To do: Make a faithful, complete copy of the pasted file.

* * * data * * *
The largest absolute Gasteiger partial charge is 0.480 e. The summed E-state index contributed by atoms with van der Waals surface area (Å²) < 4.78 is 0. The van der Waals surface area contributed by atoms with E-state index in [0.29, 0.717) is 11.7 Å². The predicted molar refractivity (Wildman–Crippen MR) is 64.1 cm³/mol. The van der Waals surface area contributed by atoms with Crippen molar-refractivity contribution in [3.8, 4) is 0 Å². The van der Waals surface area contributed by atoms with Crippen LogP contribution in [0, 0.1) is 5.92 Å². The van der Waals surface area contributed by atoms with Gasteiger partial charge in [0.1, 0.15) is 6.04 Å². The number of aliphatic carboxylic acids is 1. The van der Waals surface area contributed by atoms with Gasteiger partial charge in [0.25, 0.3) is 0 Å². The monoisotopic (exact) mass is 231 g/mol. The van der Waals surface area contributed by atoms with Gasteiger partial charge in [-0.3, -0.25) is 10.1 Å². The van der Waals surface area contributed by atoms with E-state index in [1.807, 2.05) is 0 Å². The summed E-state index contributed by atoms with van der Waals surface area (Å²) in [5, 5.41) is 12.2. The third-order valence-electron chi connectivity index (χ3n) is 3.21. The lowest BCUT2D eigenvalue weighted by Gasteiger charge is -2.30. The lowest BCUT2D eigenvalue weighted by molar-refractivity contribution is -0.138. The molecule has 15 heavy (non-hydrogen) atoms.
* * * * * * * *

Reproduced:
The largest absolute Gasteiger partial charge is 0.480 e. The summed E-state index contributed by atoms with van der Waals surface area (Å²) < 4.78 is 0. The van der Waals surface area contributed by atoms with E-state index in [0.29, 0.717) is 11.7 Å². The predicted molar refractivity (Wildman–Crippen MR) is 64.1 cm³/mol. The van der Waals surface area contributed by atoms with Crippen molar-refractivity contribution in [3.8, 4) is 0 Å². The van der Waals surface area contributed by atoms with Crippen LogP contribution in [0, 0.1) is 5.92 Å². The van der Waals surface area contributed by atoms with Gasteiger partial charge in [0.1, 0.15) is 6.04 Å². The number of aliphatic carboxylic acids is 1. The van der Waals surface area contributed by atoms with Gasteiger partial charge in [0.25, 0.3) is 0 Å². The monoisotopic (exact) mass is 231 g/mol. The van der Waals surface area contributed by atoms with Gasteiger partial charge in [-0.3, -0.25) is 10.1 Å². The van der Waals surface area contributed by atoms with E-state index in [1.807, 2.05) is 0 Å². The summed E-state index contributed by atoms with van der Waals surface area (Å²) in [5, 5.41) is 12.2. The third-order valence-electron chi connectivity index (χ3n) is 3.21. The lowest BCUT2D eigenvalue weighted by Gasteiger charge is -2.30. The lowest BCUT2D eigenvalue weighted by molar-refractivity contribution is -0.138. The molecule has 15 heavy (non-hydrogen) atoms.